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A change behind the mask: Following a Lakhe lady in Kathmandu outskirts

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A change behind the mask: Following a Lakhe lady in Kathmandu outskirts

Since it was Indra Jatra earlier this week, everyone was mesmerised by the loud vibrant dance of Majipa(t) around Kathmandu. But, some 10 kilometres away the lively Kathmandu Durbar Square, the heart of the city, there was another Lakhe that came out to entertain and keep the traditions alive. This was of Tokha.

Lakhe, in general, is a Newa word that refers to a kind of demon who, interestingly, is benevolent. It a huge red face, is scary looking with prominent, bawdy eyes, big teeth and fangs and big (afro-like) hair. It is believed that a Lakhe scares off the evil spirits from its surroundings, and it is welcomed and considered friendly by the community.

While Majipa(t) Lakhe is considered to be a demon-turned-protector of the Kathmandu valley, Milpu Lakhe is considered a demon that troubled the farmers and fought with them.

So what is interesting this Milpu Lakhe of Kathmandu? A key factor be that behind this Lakhe is an 18-year-old girl as opposed to the grown, bulky men that usually behind the Majipa(t) Lakhe. The girl is Rasna Shrestha, a 12th grader and local of Thane Lachhi, near the Tokha Chandeshwori temple on the northern outskirts of Kathmandu.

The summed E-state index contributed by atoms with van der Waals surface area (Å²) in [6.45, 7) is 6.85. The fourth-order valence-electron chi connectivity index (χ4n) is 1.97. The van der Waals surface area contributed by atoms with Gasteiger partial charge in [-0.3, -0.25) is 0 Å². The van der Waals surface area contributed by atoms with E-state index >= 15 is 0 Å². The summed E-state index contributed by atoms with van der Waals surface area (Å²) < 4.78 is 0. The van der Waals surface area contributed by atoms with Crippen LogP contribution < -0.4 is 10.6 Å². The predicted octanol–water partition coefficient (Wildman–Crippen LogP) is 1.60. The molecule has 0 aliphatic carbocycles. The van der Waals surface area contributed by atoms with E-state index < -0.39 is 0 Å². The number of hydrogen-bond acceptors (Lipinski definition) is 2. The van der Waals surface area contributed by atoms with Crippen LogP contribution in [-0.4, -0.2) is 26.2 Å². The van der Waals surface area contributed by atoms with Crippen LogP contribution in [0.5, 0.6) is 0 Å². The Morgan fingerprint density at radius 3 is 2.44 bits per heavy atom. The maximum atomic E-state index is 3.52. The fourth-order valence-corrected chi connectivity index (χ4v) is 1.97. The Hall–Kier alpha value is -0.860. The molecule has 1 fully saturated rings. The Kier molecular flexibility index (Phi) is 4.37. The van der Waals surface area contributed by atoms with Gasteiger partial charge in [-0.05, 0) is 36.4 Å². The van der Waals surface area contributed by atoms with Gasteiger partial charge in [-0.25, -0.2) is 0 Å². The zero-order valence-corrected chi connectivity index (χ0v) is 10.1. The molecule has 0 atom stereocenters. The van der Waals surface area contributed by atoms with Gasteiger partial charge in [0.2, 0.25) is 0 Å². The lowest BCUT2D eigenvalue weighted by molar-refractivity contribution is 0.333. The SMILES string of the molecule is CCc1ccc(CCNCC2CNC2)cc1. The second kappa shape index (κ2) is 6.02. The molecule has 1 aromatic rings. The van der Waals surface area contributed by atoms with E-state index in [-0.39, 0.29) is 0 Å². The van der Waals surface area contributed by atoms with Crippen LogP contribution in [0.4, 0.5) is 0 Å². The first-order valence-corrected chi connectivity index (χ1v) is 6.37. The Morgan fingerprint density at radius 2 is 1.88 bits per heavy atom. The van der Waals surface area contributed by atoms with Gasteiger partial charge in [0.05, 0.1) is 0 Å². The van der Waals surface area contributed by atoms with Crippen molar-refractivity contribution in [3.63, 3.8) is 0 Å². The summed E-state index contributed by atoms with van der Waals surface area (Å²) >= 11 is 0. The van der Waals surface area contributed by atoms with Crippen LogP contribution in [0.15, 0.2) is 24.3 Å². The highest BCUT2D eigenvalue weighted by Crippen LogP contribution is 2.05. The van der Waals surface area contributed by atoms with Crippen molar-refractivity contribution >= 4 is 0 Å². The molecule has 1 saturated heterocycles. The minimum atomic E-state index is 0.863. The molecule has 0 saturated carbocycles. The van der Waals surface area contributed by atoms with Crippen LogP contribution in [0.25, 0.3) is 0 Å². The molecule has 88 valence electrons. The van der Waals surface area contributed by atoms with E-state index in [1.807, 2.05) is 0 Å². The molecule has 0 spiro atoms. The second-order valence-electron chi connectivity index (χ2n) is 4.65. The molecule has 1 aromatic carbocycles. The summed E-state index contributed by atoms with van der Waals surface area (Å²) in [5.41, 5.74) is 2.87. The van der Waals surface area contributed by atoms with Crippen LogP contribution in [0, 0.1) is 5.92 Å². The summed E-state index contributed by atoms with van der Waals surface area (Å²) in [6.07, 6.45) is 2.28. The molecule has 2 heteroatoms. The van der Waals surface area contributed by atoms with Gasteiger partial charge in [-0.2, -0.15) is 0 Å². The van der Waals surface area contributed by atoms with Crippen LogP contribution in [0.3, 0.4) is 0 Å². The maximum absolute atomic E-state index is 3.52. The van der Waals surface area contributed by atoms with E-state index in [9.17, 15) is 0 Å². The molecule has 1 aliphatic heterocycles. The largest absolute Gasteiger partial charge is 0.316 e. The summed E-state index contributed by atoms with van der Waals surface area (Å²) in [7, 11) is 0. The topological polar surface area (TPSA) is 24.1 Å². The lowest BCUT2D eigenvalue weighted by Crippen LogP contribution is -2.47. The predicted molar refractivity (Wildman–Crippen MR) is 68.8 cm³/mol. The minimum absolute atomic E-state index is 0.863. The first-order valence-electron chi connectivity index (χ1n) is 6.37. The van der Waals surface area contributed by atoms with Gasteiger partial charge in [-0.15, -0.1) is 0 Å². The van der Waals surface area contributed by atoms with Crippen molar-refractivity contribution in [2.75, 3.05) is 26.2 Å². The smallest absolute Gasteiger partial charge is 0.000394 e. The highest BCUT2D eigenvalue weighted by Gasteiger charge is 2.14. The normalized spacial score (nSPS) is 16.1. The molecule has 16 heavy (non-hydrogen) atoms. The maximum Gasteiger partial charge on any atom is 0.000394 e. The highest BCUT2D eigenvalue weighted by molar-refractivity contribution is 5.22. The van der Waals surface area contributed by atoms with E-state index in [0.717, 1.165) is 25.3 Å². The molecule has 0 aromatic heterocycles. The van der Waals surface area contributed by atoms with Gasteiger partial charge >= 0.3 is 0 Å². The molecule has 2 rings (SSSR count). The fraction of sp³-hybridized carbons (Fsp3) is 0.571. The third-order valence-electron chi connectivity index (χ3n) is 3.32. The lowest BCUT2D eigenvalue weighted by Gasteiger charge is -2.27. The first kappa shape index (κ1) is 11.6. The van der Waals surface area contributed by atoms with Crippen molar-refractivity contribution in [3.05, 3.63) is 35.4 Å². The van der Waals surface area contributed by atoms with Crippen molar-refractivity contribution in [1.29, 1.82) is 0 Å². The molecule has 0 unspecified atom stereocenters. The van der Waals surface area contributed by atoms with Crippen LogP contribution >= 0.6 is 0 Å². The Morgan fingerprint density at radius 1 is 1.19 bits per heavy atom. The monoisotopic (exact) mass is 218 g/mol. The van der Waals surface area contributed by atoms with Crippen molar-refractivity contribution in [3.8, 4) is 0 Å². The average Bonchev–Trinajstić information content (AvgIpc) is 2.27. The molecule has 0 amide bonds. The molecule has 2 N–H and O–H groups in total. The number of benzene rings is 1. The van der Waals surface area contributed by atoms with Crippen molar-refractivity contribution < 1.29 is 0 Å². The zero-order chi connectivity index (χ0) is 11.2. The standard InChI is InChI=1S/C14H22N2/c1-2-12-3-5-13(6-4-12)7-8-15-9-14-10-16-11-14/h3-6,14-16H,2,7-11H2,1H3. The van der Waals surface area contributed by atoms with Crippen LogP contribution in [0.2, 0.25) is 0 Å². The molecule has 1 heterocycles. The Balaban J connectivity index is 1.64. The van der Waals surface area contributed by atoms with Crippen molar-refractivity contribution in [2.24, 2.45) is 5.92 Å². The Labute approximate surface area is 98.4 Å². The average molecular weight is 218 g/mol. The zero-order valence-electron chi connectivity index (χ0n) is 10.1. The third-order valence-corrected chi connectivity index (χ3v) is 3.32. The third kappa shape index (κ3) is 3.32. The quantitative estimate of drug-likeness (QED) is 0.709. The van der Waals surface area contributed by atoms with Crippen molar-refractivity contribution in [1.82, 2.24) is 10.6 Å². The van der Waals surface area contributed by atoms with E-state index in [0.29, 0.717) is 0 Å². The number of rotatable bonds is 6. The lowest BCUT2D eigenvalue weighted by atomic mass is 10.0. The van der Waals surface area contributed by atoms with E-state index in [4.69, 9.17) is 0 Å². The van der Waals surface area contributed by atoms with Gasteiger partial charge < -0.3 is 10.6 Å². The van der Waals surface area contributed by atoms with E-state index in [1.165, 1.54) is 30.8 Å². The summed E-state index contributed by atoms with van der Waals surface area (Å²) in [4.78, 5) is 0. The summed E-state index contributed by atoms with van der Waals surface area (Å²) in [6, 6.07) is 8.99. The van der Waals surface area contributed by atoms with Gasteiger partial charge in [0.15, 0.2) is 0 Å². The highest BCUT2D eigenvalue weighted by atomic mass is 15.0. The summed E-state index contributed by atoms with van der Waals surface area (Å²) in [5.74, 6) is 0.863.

The Milpu Lakhe

milpu lakhe tokha rasna shrestha
Rasna Shrestha. Photo: Chandra Bahadur Ale

In the morning of August 23, Shrestha woke up to a call that asked her to be a Lakhe for the day. In the next 10 , she was out of the house and sat to be dressed as the local Lakhe. This was the first time when Shrestha took the role. When people came to know about this young, female Lakhe, it creat

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